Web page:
The FB Tradeoff

One of the more life-defining choices I’ve made this year, is the decision to go off Facebook. It started from December last year, after India, when I realised that I didn’t need FB to have a good quality of life, and was in fact better off without it. So 2017 started without FB. Jan, Feb, and now, March. This post is in celebration of my 3 months without Facebook ๐Ÿ™‚

The pros:

  1. No more aimless browsing. How often have I sat in the train, and, without even thinking, reach for my phone and tap on the FB app. And started scrolling. Down, down, down. How much of what I saw and did on FB contributed to my peace of mind and quality of life? Hardly. I still do that on Instagram now, sometimes, but I’m much more mindful of it, and make effort to occupy my time in other ways instead. Even just mindful breathing is more beneficial than mindless scrolling…
  2. Less struggle with comparison. I don’t like to admit this, but I guess it’s true. Even though it’s easy to say that we shouldn’t compare with others, FB provides us with the perfect platform to do just that. To see what others are up to, and then (consciously or unconsciously) see how we measure up. Especially since I’m starting on a new job, I thought it’d be wise to protect myself from this for the time being. Life is hard enough without having to struggle with more inner demons.
  3. Lessย emotional roller coasters. I know FB is a source of news for happenings around the world. I know I’d be no different from a mountain tortoise if I did not make effort to find out what’s happening in the world. But I always get so affected by news. The videos, the flashing images, the negativity, the judging, the tragedies… Not being bombarded by depressing images the minute I open an app, needless to say, has had strong impact on my peace of mind too. And I’m sure that would be a greater contribution to world peace than being updated with every single bombing that goes on.
  4. Safe. I didn’t like how FB was showing me ads and sponsors for things and items that I’d be likely to buy/patronise from. I’d like to decide for myself as much as possible thank you very much.

 

The cons:

Facebook allowed me to live with the illusion that my social life was wider than it really was.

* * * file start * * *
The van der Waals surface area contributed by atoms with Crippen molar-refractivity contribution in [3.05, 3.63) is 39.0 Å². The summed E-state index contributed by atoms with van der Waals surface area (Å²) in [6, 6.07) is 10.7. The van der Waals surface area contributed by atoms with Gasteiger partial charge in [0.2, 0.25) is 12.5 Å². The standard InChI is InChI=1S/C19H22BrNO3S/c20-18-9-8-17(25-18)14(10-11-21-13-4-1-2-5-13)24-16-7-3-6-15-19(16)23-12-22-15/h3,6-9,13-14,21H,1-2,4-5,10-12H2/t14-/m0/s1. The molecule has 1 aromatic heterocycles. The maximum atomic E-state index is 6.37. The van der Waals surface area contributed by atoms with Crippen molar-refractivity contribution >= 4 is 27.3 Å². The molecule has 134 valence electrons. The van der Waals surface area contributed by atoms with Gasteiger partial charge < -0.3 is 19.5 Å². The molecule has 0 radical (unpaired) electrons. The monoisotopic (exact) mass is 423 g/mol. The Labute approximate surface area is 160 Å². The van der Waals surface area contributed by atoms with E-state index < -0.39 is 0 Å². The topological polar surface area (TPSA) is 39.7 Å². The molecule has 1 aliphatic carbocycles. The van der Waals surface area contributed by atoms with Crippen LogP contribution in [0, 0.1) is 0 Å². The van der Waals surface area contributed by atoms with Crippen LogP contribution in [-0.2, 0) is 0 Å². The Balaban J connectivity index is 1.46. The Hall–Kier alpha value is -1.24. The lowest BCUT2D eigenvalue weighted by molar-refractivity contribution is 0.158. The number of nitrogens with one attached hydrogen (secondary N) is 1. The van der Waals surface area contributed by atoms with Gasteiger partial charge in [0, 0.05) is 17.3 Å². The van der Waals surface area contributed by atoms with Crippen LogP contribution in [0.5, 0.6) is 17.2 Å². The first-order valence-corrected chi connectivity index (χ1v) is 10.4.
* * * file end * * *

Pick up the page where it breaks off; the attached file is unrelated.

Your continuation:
By consistently liking posts of an ex-colleague, I could send the message that I still cared about what was going on in their lives. By tagging friends and responding to tagged posts of articles and links, we could still ensure that we were still on the same wavelengths and worldviews, even if we didn’t meet up. A simple thing such as responding to each others’ posts gave us the warrant to tell mutual friends: “Yeah, I still keep in touch with so-and-so… she’s doing…” And the list goes on.

Now I’m realising that I have a group of friends that I had only “kept in touch” with through FB, and without FB, there is a possibility that the “friendship” could be lost forever. I feel like I have to make a decision between letting them becomeย close friends, with whom I would make the effort to meet up with every once in a while, and the “lost into oblivion” category. FB provided the comfortable middle ground of virtual socialisation, which I would not have access to now by virtue of this decision. So I realise that a lot of people are being sucked out of my world.

Not that I’m complaining. I’m happy with my circle of friends and support – thankful for them everyday. It has always been quality over quantity, and I don’t think it’s something that will change soon. I’ll just eventually come to terms with losing this virtual middle ground, and accept that people come and go. That’s life. As long as I don’t forget the ones that truly matter.

 

Conclusion:

I’m so much happier without FB, and it has brought much more pros than cons – at least that’s how I feel for now. No urge to get back into it anytime soon – or ever.

Let’s see how things go. In the meantime – instagram ;p

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